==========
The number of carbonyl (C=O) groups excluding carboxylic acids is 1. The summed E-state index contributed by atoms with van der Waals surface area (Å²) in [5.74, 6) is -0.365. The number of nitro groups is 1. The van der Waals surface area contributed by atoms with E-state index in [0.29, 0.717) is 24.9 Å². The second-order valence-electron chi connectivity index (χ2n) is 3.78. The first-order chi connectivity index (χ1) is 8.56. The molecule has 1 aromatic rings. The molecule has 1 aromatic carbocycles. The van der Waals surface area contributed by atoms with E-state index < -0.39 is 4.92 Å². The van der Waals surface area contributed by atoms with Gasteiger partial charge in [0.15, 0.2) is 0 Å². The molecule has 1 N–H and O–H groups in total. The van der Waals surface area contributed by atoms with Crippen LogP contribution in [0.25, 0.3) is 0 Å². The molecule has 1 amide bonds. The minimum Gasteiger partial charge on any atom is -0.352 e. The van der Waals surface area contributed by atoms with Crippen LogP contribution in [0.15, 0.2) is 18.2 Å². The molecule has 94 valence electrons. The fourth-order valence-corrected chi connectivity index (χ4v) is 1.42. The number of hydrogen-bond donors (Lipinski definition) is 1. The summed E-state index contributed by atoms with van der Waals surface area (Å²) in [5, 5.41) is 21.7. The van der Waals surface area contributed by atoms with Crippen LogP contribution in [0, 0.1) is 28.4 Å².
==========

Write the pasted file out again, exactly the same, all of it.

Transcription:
The number of carbonyl (C=O) groups excluding carboxylic acids is 1. The summed E-state index contributed by atoms with van der Waals surface area (Å²) in [5.74, 6) is -0.365. The number of nitro groups is 1. The van der Waals surface area contributed by atoms with E-state index in [0.29, 0.717) is 24.9 Å². The second-order valence-electron chi connectivity index (χ2n) is 3.78. The first-order chi connectivity index (χ1) is 8.56. The molecule has 1 aromatic rings. The molecule has 1 aromatic carbocycles. The van der Waals surface area contributed by atoms with E-state index < -0.39 is 4.92 Å². The van der Waals surface area contributed by atoms with Gasteiger partial charge in [0.15, 0.2) is 0 Å². The molecule has 1 N–H and O–H groups in total. The van der Waals surface area contributed by atoms with Crippen LogP contribution in [0.25, 0.3) is 0 Å². The molecule has 1 amide bonds. The minimum Gasteiger partial charge on any atom is -0.352 e. The van der Waals surface area contributed by atoms with Crippen LogP contribution in [0.15, 0.2) is 18.2 Å². The molecule has 94 valence electrons. The fourth-order valence-corrected chi connectivity index (χ4v) is 1.42. The number of hydrogen-bond donors (Lipinski definition) is 1. The summed E-state index contributed by atoms with van der Waals surface area (Å²) in [5, 5.41) is 21.7. The van der Waals surface area contributed by atoms with Crippen LogP contribution in [0, 0.1) is 28.4 Å².